There are so many articles on the joys of having a furry friend but what’s less discussed is the pain of losing a companion you’ve had for sixteen years. This is not to dissuade anyone from dog ownership: sorrow and loss are a part of all our lives, whether canine or human.
And yet the pictures and videos are hard to watch. Visceral, physical grief it is, at times: it somehow gets right to the very essence of your soul.
The greatest learning? Your dog may change unrecognisably in her last years, while still remaining the lovable, loving, puppy-like creature you have always known.
It’s tough when their little body starts to fail: the baggy benign tumour hanging off her chest, the sore marks, the cloudy eyes, the loss of hearing, the hesitation and declining confidence. With age she got more needy, more worried about us not being nearby. Her walks – and world – shrunk in ever-decreasing circles. And yet every day I would tell her I loved her more.
After her happy decade-and-a-half of beach and park walks, sunny spots and cuddles – not to mention reviewing hotels – for the last six months she went into an irreversible decline.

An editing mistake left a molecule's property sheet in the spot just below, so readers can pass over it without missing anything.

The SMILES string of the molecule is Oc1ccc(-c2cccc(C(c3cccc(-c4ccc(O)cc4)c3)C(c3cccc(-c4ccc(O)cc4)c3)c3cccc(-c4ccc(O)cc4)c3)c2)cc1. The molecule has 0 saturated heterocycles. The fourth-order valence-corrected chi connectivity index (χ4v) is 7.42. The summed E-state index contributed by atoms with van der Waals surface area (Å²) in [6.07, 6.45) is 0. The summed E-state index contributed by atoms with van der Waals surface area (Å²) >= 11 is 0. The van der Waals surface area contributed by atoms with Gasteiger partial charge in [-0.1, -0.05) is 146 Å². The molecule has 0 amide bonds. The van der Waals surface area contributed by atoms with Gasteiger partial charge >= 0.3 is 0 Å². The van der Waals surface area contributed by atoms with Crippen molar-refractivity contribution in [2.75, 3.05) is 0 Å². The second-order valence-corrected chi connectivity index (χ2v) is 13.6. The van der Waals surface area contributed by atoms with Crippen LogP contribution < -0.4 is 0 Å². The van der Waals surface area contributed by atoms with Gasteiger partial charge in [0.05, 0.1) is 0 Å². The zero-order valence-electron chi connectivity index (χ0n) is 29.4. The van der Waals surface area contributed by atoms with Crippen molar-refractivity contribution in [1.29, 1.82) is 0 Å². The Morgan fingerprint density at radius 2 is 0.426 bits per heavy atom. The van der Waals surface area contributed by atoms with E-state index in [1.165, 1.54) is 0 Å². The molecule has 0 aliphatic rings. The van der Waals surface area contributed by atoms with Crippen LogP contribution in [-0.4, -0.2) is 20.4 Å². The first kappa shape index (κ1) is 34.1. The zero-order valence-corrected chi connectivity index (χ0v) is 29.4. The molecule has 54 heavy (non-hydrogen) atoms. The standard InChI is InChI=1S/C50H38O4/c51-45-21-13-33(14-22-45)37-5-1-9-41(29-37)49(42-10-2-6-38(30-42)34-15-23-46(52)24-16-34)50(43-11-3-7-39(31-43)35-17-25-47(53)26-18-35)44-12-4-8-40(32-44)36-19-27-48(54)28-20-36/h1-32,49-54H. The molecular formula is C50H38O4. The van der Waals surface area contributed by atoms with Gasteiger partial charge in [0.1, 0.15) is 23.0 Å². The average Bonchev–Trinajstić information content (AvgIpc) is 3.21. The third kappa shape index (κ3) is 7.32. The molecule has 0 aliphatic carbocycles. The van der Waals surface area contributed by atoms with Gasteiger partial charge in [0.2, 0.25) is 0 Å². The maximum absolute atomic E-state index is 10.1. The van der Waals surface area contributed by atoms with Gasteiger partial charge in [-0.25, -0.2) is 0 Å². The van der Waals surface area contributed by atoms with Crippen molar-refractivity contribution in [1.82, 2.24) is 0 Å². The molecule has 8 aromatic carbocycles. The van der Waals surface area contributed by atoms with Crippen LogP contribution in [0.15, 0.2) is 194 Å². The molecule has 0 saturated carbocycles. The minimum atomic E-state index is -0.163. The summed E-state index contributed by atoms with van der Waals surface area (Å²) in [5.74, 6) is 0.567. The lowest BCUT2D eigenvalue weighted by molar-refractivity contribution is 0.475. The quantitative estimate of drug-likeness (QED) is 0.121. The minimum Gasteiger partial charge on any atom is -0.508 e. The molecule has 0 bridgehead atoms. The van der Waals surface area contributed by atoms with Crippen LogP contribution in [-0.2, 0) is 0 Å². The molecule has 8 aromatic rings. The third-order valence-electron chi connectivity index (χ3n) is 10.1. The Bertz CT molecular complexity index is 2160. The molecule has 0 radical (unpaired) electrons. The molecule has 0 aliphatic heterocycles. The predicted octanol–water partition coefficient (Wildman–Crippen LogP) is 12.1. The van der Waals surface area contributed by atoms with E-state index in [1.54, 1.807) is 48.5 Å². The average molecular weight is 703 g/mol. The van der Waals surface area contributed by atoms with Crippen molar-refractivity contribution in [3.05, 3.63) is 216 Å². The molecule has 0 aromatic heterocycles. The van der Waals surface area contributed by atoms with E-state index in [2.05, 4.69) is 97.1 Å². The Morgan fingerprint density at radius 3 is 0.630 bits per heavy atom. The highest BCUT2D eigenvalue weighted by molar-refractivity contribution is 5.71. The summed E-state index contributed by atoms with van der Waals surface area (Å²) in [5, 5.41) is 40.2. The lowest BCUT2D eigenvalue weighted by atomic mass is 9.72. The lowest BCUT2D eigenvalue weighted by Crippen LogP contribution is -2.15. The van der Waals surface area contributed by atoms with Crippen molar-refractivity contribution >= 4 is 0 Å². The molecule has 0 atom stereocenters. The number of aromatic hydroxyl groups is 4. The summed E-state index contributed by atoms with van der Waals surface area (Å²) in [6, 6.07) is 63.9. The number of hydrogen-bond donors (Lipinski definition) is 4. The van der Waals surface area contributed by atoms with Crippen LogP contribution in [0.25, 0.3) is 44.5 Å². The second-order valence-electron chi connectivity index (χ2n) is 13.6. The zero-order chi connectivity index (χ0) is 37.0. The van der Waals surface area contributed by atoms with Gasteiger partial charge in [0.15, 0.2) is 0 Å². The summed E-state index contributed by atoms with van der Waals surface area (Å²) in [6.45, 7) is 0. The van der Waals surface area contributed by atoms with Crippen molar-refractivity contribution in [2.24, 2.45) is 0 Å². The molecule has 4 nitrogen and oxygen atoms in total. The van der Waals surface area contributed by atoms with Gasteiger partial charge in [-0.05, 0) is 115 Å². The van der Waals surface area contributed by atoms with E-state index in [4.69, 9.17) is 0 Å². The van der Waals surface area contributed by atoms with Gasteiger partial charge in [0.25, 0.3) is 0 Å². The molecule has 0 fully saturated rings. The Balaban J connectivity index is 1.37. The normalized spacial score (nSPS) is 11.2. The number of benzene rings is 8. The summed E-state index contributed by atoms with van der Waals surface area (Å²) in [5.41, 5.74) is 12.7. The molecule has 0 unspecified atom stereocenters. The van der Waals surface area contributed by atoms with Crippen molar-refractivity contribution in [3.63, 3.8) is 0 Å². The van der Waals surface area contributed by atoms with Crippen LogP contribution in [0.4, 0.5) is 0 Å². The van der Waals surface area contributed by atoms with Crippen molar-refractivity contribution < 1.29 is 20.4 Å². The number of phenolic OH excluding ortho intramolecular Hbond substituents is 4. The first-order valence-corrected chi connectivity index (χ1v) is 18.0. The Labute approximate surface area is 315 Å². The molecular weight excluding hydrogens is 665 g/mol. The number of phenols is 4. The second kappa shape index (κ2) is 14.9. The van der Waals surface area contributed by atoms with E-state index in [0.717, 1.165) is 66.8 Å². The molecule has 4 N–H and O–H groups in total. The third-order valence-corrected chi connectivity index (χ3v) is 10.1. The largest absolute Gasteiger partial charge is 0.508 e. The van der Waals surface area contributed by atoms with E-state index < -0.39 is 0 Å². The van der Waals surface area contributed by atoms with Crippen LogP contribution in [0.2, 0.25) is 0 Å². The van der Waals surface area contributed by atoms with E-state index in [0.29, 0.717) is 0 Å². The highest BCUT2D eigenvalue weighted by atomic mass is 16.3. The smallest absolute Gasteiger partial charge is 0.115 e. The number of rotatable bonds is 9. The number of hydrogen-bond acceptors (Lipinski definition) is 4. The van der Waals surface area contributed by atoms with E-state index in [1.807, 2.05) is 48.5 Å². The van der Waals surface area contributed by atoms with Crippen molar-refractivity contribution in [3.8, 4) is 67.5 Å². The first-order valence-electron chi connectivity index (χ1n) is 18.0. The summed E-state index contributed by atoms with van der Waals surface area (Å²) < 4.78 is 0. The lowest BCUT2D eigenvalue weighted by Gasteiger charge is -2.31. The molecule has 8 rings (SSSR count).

She started to have regular seizures. Even if your animal has never had one, it’s worth Googling what to do, as your first reaction may be hysterical. While the fits only last a few minutes, they seem to go on forever: and it’s important to stay calm otherwise it makes the situation worse.
Now on full-time medication, we knew we wouldn’t be able to risk leaving her with friends or family, as a fit is too harrowing for anyone to see and respond calmly to. We also couldn’t risk the chance of her passing away in anyone else’s charge. So that meant no foreign holidays (this was pre-Covid); and careful planning of every single day and hourly blocks.
Sleep tight, tiny angel
As 2020 arrived, it felt like this might be the year when it would be time to say goodbye: the hardest thing of all. We moved to a flat with a garden in 2019, and Pepper enjoyed dozing on the shingle for the last ten months of her life, quickly finding her little spot under a palm.
As well as the full-time epilepsy meds, in the last few weeks she was on antibiotics and tranquillisers for her other many ailments. And as is the case with older dogs and epilepsy, the fear of a brain tumour proved sadly correct: the violent fits took over, and her human-strength medication was unable to help. (Her last, fatal seizures unbelievably started on the day of my dad’s funeral, too; a whole other story).